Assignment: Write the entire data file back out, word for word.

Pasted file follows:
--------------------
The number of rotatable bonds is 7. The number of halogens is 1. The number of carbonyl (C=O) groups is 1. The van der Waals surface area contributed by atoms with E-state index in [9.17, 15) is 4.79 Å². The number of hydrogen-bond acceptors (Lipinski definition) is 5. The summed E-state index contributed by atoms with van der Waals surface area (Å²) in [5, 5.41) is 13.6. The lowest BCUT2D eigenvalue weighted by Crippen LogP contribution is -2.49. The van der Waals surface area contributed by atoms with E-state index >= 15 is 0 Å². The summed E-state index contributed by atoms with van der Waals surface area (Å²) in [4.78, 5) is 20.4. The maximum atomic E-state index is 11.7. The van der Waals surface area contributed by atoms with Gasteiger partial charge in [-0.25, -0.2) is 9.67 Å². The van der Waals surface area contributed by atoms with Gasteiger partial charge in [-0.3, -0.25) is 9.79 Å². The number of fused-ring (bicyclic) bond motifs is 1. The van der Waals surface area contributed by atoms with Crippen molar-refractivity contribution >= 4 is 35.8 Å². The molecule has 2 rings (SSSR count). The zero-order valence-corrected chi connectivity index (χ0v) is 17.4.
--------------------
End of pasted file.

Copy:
The number of rotatable bonds is 7. The number of halogens is 1. The number of carbonyl (C=O) groups is 1. The van der Waals surface area contributed by atoms with E-state index in [9.17, 15) is 4.79 Å². The number of hydrogen-bond acceptors (Lipinski definition) is 5. The summed E-state index contributed by atoms with van der Waals surface area (Å²) in [5, 5.41) is 13.6. The lowest BCUT2D eigenvalue weighted by Crippen LogP contribution is -2.49. The van der Waals surface area contributed by atoms with E-state index >= 15 is 0 Å². The summed E-state index contributed by atoms with van der Waals surface area (Å²) in [4.78, 5) is 20.4. The maximum atomic E-state index is 11.7. The van der Waals surface area contributed by atoms with Gasteiger partial charge in [-0.25, -0.2) is 9.67 Å². The van der Waals surface area contributed by atoms with Gasteiger partial charge in [-0.3, -0.25) is 9.79 Å². The number of fused-ring (bicyclic) bond motifs is 1. The van der Waals surface area contributed by atoms with Crippen molar-refractivity contribution >= 4 is 35.8 Å². The molecule has 2 rings (SSSR count). The zero-order valence-corrected chi connectivity index (χ0v) is 17.4.